Sunday, 16 August 2009
Well, we didn't get to bed til about 2 this morning, after waving Keiko off on a wobbly journey home on her bike! My head was hurting today! We took it easy, went for a wander locally and lazed about. This afternoon, Neil took me for afternoon tea at the Mandarin Oriental hotel! It was bloomin' gorgeous and we had a window seat on the 38th floor looking over Tokyo, as we were fed endless courses of mini sandwiches, scones and dainty cakes, all washed down by an endless supply of flavoured teas from around the world. Definitely the antidote to a hurting head!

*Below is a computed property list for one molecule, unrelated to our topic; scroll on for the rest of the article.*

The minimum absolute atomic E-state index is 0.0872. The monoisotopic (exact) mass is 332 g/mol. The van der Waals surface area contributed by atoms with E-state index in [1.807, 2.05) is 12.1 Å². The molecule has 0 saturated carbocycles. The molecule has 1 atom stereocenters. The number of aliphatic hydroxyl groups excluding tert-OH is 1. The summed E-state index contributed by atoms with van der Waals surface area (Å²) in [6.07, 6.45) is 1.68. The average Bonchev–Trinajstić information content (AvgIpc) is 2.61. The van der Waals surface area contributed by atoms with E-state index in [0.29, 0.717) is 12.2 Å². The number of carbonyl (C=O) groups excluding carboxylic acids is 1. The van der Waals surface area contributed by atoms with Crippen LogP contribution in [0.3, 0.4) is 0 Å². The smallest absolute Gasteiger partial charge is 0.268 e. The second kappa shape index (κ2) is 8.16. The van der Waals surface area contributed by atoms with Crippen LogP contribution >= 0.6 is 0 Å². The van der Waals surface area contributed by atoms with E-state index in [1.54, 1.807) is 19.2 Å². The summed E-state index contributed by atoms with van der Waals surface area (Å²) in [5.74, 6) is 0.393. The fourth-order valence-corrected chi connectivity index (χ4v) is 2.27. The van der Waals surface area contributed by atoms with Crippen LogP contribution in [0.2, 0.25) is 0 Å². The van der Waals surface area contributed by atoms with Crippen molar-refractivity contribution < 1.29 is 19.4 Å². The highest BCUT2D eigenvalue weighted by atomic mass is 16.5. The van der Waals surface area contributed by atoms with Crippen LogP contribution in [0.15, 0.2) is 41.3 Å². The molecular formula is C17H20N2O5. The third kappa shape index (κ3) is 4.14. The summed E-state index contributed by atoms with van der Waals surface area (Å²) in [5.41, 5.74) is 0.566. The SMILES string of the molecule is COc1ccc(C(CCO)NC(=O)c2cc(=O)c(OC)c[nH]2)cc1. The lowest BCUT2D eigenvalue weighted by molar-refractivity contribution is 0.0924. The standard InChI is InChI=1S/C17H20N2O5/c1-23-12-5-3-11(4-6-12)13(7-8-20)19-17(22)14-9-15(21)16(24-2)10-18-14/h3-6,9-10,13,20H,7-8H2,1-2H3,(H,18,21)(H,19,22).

Saturday was a gorgeously hot, sunny day and after doing food shopping in our local supermarket, we decided to head out to Shimokitzawa to check it out. It is only four stops on the Keio Inokashira line and has a great laid back feel to it with tiny roads to meander down and take in. There are loads of independent cafes and bars, shops selling vintage clothes and furniture, as well as the 100 yen shops - just like the pound stores in England! It was great to spend a few hours there and we are thinking of heading back there for brunch some time, to try out some of the cafes. Saturday evening was fun as we had our first guest round for dinner - miss Keiko! She brought a gorgeous chocolate cake with her, welcoming us to Japan. We had a fab time, and it was even cool enough to sit out on the balcony, but we drank too much wine and my head was hurting today!